artist and the architect, was a member of Congress; Newcombe distinguished himself in the navy.
But the two whom I knew the most were Holbrook—a gentle, careful, but not very successful scholar, who died at the South, where he was a schoolmaster—and Thayer, Sylvanus Thayer, who was the first scholar in the class, and with whom my intimacy, for sixty years, has never been at any time impaired.
He made West Point what it has been to the military character of the country, and is still alive (1869) at a great age,—a man of very great ability, of the highest distinction in his profession, and of the purest and truest honor and virtue.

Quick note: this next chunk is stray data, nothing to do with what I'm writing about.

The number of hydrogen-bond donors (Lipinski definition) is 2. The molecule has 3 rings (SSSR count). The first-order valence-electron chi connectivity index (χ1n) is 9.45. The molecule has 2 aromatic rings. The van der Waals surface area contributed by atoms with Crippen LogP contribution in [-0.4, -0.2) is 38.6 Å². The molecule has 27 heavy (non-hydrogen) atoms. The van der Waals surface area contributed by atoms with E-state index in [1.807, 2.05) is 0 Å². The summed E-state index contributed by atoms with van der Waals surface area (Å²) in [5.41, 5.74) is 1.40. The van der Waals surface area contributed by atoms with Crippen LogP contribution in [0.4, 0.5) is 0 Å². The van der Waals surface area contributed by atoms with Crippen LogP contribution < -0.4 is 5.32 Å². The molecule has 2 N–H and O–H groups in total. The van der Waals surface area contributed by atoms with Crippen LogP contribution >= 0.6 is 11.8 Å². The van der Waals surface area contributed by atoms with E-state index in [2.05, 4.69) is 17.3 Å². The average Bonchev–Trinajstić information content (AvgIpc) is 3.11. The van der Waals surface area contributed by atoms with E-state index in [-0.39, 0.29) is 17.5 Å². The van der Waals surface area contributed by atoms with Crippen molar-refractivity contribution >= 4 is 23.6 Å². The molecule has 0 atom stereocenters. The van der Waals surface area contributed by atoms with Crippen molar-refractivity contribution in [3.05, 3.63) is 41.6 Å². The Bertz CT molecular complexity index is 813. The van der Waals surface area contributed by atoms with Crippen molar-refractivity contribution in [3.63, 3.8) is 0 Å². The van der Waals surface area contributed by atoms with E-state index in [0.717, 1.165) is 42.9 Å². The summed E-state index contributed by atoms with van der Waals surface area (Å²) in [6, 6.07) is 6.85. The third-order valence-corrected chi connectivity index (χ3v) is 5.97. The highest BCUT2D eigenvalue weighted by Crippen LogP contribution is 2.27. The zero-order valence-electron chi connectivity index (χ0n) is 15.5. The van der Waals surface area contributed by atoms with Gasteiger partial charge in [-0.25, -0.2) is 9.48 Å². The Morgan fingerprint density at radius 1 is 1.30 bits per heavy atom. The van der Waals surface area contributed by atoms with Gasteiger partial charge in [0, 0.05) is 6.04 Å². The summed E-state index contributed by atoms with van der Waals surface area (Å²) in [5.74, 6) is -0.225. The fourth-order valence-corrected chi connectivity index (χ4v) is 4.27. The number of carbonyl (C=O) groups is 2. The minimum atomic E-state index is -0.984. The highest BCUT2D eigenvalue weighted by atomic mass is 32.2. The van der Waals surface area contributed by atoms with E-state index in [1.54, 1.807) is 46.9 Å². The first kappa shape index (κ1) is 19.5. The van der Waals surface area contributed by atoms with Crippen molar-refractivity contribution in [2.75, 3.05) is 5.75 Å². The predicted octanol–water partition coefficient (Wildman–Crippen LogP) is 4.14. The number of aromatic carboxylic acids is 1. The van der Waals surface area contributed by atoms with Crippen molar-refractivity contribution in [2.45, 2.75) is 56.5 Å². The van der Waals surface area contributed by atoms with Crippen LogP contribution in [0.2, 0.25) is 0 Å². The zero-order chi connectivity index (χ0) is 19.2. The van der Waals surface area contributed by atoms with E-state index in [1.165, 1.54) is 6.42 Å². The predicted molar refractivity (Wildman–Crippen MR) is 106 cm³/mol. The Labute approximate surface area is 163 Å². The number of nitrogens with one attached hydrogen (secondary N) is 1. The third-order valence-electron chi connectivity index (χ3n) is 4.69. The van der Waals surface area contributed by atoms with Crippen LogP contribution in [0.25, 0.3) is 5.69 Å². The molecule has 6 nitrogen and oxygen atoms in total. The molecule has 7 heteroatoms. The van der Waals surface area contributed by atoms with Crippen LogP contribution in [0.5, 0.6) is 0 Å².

General Thayer died September 7, 1872.
Soon after I left college,—in 1807,—my father, who had a great regard for classical learning, and knew that I had acquired very little of it, proposed to me to study with the Rev. John Sylvester John Gardiner, Rector of Trinity Church, who was in the habit of preparing a few pupils for Harvard College, and i